By Derrick Jones
1. The first embedded URL, the invisible image, is logging the victim's IP address. The hacker has configured
his web server to log any IP address that accesses "Sample.jpg". "Sample.jpg" is only referenced in this form. The log will thus only show IP's belonging to the victim.
2. The second URL hijacks
the victim's web browser and dumps all of its cookies by converting them to a text string and passing that string to a malicious program on the hacker's website called "Grab".
There are two prongs of attack now, the victim's cookies and the actual victim.
Let's start with the cookies. "Grab" will at a minimum log the cookie dump. Assuming cookies are used for authentication and
the cookies aren't encrypted, the hacker now has the admin password. If the cookies are encrypted it might be possible to hijack the session by setting ones own cookies identical to the victim's before the session
expires then "hijacking" the session as if the hacker were the victim.
Lastly, if "Grab" is particularly sophisticated it might be able to restore the victim's session as if nothing happened. In
this way it could log cookie dumps (along with all the other information web browsers typically leak) without creating any suspicion on the part of the victim. The hacker meanwhile reviews the logs and plans an attack
fairly confident the inital hack went undetected. However, that type of attack would require multiple forms be sent. I'm guessing this is a poor surveillance-gathering hack.
Now let's look at the attack "Grab" can make on the victim:
Since "Grab" now owns the victim's session, it owns the victim. Some evil things "Grab" might do is present a spoofed
"Invalid Password" dialog. The victim, assuming the password had a typo, re-enters it, giving it to the hacker. The look and feel of the "invalid password" dialog is known because the hacker
intentionally attempted a login with a bad password and made careful note of the dialog's behavior, copying that behavior pixel-for-pixel in the decoy.
"Grab" might also "go for broke" and attempt
to finesse the victim into opening a malicious executable program, preferably with a really convincing-sounding name like "DB2 XML Update". "Do you want to install DB2 XML Update?" The hapless Elf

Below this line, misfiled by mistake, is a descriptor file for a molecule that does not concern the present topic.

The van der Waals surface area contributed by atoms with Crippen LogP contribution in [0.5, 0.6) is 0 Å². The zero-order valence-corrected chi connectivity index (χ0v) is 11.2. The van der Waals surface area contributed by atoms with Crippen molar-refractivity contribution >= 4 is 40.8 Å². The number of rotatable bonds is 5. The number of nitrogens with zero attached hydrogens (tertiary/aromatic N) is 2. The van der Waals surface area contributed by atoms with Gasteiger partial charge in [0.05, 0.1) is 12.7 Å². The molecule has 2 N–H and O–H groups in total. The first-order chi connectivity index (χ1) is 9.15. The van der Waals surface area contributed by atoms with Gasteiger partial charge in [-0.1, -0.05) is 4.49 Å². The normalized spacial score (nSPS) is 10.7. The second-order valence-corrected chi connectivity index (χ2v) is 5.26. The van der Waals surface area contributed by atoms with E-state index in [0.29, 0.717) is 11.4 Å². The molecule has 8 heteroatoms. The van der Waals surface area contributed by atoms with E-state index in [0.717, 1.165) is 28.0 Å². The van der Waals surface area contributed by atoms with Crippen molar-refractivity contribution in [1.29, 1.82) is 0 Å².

wouldn't know what hit him!
If the hacker gets in undetected with shiny new admin privileges embezzlement isn't far off; a single sign-on grants access to the toy inventory. One can almost hear the hacker's thoughts:
"It's like Christmas in here!"
3. Web App, Attacks 1 & 2: The Web App should escape-out all user-entered text, so that if the user enters "<script>...</script>" that exact text
reappears on the form. Yes, you entered a script command, and whaddya know, it came right back atcha. No joy, pal. The advantage of this security policy is that it's simple and leaves a BIG-ASS footprint of an attempted
hack. Even a computer-illiterate knows something is wrong: "Hey, what's this <script> thingy doing here? IT dept, help!" The disadvantage is that escape sequence expansions might cause buffer overruns in
poorly-coded parsers. You've been warned.
Browser, Attack 1: The image might be disallowed by turning off "Display Mixed Content", but honestly if the Web app allowed an image tag that doesn't belong into
an HTML document the browser is going to want to try to display it. You can always turn off "show pictures", but browsers are supposed to display images, so forcing it not to seems a poor choice.
cross-domain data access, disabling userdata persistence, etc. I think Mozilla actually has a "hijack preventor" option proper, right alongside "disable pop-ups". There's also a "warn when
switching from secure to non-secure", but that assumes administrator functions run over SSL.
Email Fix 1: Personal firewall. If you have an email server you can set ZoneAlarm (is there truly any other?) to only
allow outgoing connects by your email client to your email server. That's how I'm set up, so spammers can't tag me. Since I still have the HTML skeleton in my email messages I can right-click the broken links and open
them in browser windows if I really want to see them. If you don't have an email server or personal firewall you can't really use this trick conveniently.
see their code ... instead of running it! (JPG bugs are the same: you see the tag instead of downloading the image.)
Email Fix 3: Since "personal firewall" is not part of the Email Client proper I haven't
images", but that will disable images in your browser as well. This fix meets the parameters of the assignment, but I don't consider it very elegant. If my Mozilla install hadn't just gone bad on me, forcing me
back to IE, I'm sure I would have a much better answer.
That's the best I could do. I hope it wins me a book! ;)
Derrick Jones, Software Developer